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Career and Education Opportunities for Tool and Die Makers in Indiana

Indiana has a population of 6,423,113, which has grown by 5.63% in the last 10 years. Nicknamed the "Hoosier State," Indiana's capital and largest city is Indianapolis.

About 6,640 people are currently employed as tool and die makers in Indiana. By 2016, this is expected to shrink by 6% to about 6,270 people employed. This is better than the national trend for tool and die makers, which sees this job pool shrinking by about 8.0% over the next eight years. Tool and die makers generally analyze specifications, lay out metal stock, set up and operate machine tools, and fit and assemble parts to make and repair dies, cutting tools, and machinists' hand tools.

Tool and die makers earn about $22 hourly or $47,160 yearly on average in Indiana and about $22 per hour or $46,430 annually on average nationally. Tool and die makers earn more than people working in the category of Foundry and Metal Work generally in Indiana and more than people in the Foundry and Metal Work category nationally.

In 2008, there were a total of 3,718,148 jobs in Indiana. The average annual income was $34,543 in 2008, up from $33,702 the previous year. The unemployment rate in Indiana was 10.1% in 2009, which has grown by 4.3% since the previous year. About 19.4% of Indiana residents have college degrees, which is lower than the national average.

The top industries in Indiana include manufacturing, primary metal manufacturing, and iron mills manufacturing.

CITIES WITH Tool and Die Maker OPPORTUNITIES IN Indiana


JOB DESCRIPTION: Tool and Die Maker

Tool and Die Maker video from the State of New Jersey Dept. of Labor and Workforce Development

In general, tool and die makers analyze specifications, lay out metal stock, set up and operate machine tools, and fit and assemble parts to make and repair dies, cutting tools, and machinists' hand tools.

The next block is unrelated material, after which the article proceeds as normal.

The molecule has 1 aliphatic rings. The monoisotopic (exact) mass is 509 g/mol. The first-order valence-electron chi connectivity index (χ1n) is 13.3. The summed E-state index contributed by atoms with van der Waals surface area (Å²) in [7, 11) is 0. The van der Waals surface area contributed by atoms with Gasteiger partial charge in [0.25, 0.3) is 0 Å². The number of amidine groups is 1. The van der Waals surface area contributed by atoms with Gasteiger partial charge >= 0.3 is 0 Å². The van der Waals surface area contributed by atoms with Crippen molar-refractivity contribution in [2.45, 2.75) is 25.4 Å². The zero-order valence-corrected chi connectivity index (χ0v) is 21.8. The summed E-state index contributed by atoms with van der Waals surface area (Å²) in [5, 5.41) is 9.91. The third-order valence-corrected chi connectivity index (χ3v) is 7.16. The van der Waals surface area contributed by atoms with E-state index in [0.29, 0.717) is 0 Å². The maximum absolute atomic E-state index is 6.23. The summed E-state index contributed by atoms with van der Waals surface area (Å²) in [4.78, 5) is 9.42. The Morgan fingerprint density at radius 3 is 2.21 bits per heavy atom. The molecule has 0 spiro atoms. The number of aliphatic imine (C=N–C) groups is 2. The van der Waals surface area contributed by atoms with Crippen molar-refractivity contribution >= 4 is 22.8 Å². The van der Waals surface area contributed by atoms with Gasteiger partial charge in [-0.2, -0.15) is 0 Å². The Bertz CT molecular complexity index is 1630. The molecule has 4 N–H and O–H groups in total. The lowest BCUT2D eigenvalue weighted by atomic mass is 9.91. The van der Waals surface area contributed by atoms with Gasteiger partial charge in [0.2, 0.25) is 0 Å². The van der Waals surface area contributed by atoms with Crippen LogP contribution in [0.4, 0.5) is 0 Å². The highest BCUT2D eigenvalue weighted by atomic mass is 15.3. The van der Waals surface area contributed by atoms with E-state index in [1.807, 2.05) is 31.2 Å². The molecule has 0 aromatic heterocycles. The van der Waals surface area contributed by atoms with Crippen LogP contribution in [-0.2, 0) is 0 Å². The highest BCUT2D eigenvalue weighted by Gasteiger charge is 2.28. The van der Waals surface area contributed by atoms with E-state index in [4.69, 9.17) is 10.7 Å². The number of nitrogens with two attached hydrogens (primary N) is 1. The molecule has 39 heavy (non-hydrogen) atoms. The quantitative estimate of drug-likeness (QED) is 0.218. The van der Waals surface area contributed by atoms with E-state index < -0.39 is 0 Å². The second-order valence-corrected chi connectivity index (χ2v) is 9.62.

Every day, tool and die makers are expected to be able to organize information in a variety of ways. They need to maintain precise control of objects and devices through a range of movements. It is also important that they listen to and understand others in meetings.

Similar jobs with educational opportunities in Indiana include:

  • Aircraft Parts Assembler. Assemble, fit, and install parts of airplanes, space vehicles, or missiles, such as tails, wings, fuselage, bulkheads, stabilizers, landing gear, rigging and control equipment, or heating and ventilating systems.
  • Buffing Machine Operator. Set up, operate, or tend grinding and related tools that remove excess material or burrs from surfaces, sharpen edges or corners, or buff, hone, or polish metal or plastic work pieces.
  • Heat Treating Equipment Operator. Set up, operate, or tend heating equipment, such as heat-treating furnaces, flame-hardening machines, induction machines, or vacuum equipment to temper, harden, or heat-treat metal or plastic objects.
  • Layout Technician. Lay out reference points and dimensions on metal or plastic stock or workpieces, such as sheets, plates, or machine parts, for further processing. Includes shipfitters.
  • Structural and Ornamental Metalwork Metal Fabricator. Fabricate, lay out, and fit parts of structural metal products.

LOCATION INFORMATION: Indiana

Indiana
Indiana photo by Jasssmit

Indiana has a population of 6,423,113, which has grown by 5.63% over the past decade. Nicknamed the "Hoosier State," Indiana's capital and most populous city is Indianapolis. In 2008, there were a total of 3,718,148 jobs in Indiana. The average annual income was $34,543 in 2008, up from $33,702 the previous year. The unemployment rate in Indiana was 10.1% in 2009, which has grown by 4.3% since the previous year. Roughly 19.4% of Indiana residents have college degrees, which is lower than the national average.

The top industries in Indiana include manufacturing, primary metal manufacturing, and iron mills manufacturing.